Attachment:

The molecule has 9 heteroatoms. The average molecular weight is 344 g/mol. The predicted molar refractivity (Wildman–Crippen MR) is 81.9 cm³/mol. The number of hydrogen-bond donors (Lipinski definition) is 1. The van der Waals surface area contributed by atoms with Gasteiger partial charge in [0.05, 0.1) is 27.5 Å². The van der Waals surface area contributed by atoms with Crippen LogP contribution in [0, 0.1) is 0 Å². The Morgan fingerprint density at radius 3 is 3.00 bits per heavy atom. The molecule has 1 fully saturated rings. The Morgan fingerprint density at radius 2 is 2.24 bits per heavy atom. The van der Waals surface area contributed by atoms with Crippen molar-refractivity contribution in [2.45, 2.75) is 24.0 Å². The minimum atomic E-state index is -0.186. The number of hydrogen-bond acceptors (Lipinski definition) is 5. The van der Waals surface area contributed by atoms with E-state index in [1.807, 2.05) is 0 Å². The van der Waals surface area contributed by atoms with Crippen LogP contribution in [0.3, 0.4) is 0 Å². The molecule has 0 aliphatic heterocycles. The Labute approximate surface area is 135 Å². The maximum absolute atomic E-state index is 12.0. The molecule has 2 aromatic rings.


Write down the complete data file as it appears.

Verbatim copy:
The molecule has 9 heteroatoms. The average molecular weight is 344 g/mol. The predicted molar refractivity (Wildman–Crippen MR) is 81.9 cm³/mol. The number of hydrogen-bond donors (Lipinski definition) is 1. The van der Waals surface area contributed by atoms with Gasteiger partial charge in [0.05, 0.1) is 27.5 Å². The van der Waals surface area contributed by atoms with Crippen LogP contribution in [0, 0.1) is 0 Å². The Morgan fingerprint density at radius 3 is 3.00 bits per heavy atom. The molecule has 1 fully saturated rings. The Morgan fingerprint density at radius 2 is 2.24 bits per heavy atom. The van der Waals surface area contributed by atoms with Crippen molar-refractivity contribution in [2.45, 2.75) is 24.0 Å². The minimum atomic E-state index is -0.186. The number of hydrogen-bond acceptors (Lipinski definition) is 5. The van der Waals surface area contributed by atoms with E-state index in [1.807, 2.05) is 0 Å². The van der Waals surface area contributed by atoms with Crippen LogP contribution in [0.3, 0.4) is 0 Å². The molecule has 0 aliphatic heterocycles. The Labute approximate surface area is 135 Å². The maximum absolute atomic E-state index is 12.0. The molecule has 2 aromatic rings.